Father Jason Doke to serve as moderator of the curia


Father Jason T. Doke understands a moderator to be someone who brings unity and clear direction to people who work together for a common purpose.

In his case, those people are members of the diocesan curia, the administrative apparatus of the Church.

Bishop W. Shawn McKnight has appointed Fr. Doke to serve as moderator of the curia for the Jefferson City diocese, effective July 1.

It is a cabinet-level position involving oversight of the Chancery offices in the Alphonse J. Schwartze Memorial Catholic Center in Jefferson City.

In that role, Fr. Doke will oversee the day-to-day workings of the diocesan departments, especially such things as budgets, insurance, and property management.

He will also help department directors and Chancery employees stay focused on assisting Bishop McKnight and the parishes of the diocese in leading and ministering effectively.

Bishop McKnight has likened the moderator of the curia’s role to that of a chief operating officer in a corporation.

Fr. Doke believes it has a lot to do with seeing things in a larger context and helping ensure that day-to-day operations are moving in the right direction.

“It’s about a common vision and the big picture,” he said.

Fr. Doke succeeds Father Gregory Meystrik, who will now serve as pastor of St. Patrick parish in Rolla, Immaculate Conception parish in St. James and St. Anthony of Padua parish in Rosati.

Church law, spelled out in the Revised Code of Canon Law, states that “a diocesan bishop must take care that all the affairs that belong to the administration of the whole diocese are duly coordinated and are ordered to attain more suitably the good of the portion of the people of God entrusted to him,” (Canon 473-1).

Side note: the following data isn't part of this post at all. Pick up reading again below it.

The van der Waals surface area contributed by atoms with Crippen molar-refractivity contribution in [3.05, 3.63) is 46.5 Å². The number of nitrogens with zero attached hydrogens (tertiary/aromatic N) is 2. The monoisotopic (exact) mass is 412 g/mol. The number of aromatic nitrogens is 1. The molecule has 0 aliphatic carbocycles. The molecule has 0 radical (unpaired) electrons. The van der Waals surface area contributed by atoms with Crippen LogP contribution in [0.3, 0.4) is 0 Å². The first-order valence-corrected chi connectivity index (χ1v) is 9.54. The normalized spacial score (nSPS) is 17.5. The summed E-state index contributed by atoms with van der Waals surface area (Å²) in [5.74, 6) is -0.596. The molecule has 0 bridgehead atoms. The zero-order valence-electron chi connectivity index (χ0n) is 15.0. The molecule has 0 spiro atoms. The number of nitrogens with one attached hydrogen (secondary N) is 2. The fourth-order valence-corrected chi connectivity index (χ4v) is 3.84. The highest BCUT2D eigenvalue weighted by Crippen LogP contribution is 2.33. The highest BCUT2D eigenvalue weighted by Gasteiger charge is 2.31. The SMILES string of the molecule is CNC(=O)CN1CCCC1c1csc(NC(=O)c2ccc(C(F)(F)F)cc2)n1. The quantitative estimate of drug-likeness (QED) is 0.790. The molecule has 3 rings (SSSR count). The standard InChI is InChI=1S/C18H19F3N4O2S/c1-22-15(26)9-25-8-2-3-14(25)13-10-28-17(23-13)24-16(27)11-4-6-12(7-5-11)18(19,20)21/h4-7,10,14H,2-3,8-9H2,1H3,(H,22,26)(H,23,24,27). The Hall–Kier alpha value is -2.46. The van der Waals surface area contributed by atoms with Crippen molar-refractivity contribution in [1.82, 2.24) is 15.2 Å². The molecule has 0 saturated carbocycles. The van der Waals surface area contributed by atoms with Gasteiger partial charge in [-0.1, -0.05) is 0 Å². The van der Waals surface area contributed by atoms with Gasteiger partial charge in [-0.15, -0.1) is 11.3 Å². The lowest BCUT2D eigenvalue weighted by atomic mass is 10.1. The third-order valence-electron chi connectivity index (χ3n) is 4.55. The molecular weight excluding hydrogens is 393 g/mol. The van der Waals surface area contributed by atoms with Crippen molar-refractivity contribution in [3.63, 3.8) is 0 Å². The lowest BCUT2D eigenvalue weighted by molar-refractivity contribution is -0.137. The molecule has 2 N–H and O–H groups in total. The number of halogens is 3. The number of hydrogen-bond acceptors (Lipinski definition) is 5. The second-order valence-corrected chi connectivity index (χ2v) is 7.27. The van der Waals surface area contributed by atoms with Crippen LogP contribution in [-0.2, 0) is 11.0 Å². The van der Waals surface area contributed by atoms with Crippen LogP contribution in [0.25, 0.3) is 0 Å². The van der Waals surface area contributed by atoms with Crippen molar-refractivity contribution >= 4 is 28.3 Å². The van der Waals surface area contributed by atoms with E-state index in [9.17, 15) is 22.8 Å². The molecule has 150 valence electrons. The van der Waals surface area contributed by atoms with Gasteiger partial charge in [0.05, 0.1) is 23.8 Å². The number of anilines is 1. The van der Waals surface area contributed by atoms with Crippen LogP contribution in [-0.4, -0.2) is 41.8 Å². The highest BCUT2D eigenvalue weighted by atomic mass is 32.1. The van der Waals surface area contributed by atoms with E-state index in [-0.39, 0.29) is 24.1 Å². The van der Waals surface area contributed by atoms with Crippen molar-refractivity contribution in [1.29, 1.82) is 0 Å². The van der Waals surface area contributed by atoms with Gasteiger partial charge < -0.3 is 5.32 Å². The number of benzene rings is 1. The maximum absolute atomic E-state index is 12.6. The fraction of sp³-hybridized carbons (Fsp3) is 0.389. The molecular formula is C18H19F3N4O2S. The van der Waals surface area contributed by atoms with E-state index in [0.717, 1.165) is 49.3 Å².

To help with that, the bishop can appoint a priest to serve as moderator of the curia, who under the bishop’s authority “is to coordinate those things which pertain to the treatment of administrative affairs and to take care that the other members of the curia properly fulfill the office entrusted to them” (473-2).

Fr. Doke sees his new role primarily as “bringing clarity to the bishop’s vision for how the Chancery needs to operate,” while “helping each department or office become the best it can be.”

He sees the work as holy, a specific way of advancing the Kingdom of Jesus Christ.

“I just want to do my best and help serve the bishop in his vision and in the mission of the Chancery being of real service to parishes,” he said.

From biology to theology

Born in Springfield, Fr. Doke grew up near St. Louis and studied biology at the University of Missouri in Columbia.

He became active in St. Thomas More Newman Center parish in Columbia after attending a student retreat.

After graduating, he became a member of the parish’s stewardship committee while pursuing a master’s degree in food science and working in a lab at the university.

Upon recognizing a possible priestly calling, he sought admission into formation at Conception Seminary College in northwestern Missouri.

He continued at the Pontifical North American College in Rome while pursuing a bachelor in sacred theology degree at the Pontifical Gregorian University, and a licentiate in dogmatic theology, with an emphasis on sacraments, from the Pontifical University of St. Thomas Aquinas (the Angelicum).

Bishop John R. Gaydos, now retired, ordained him to the Holy Priesthood on June 29, 2013.

Fr. Doke served for three years as associate pastor of St. Patrick parish in Rolla and campus minister of the Catholic Newman Center there.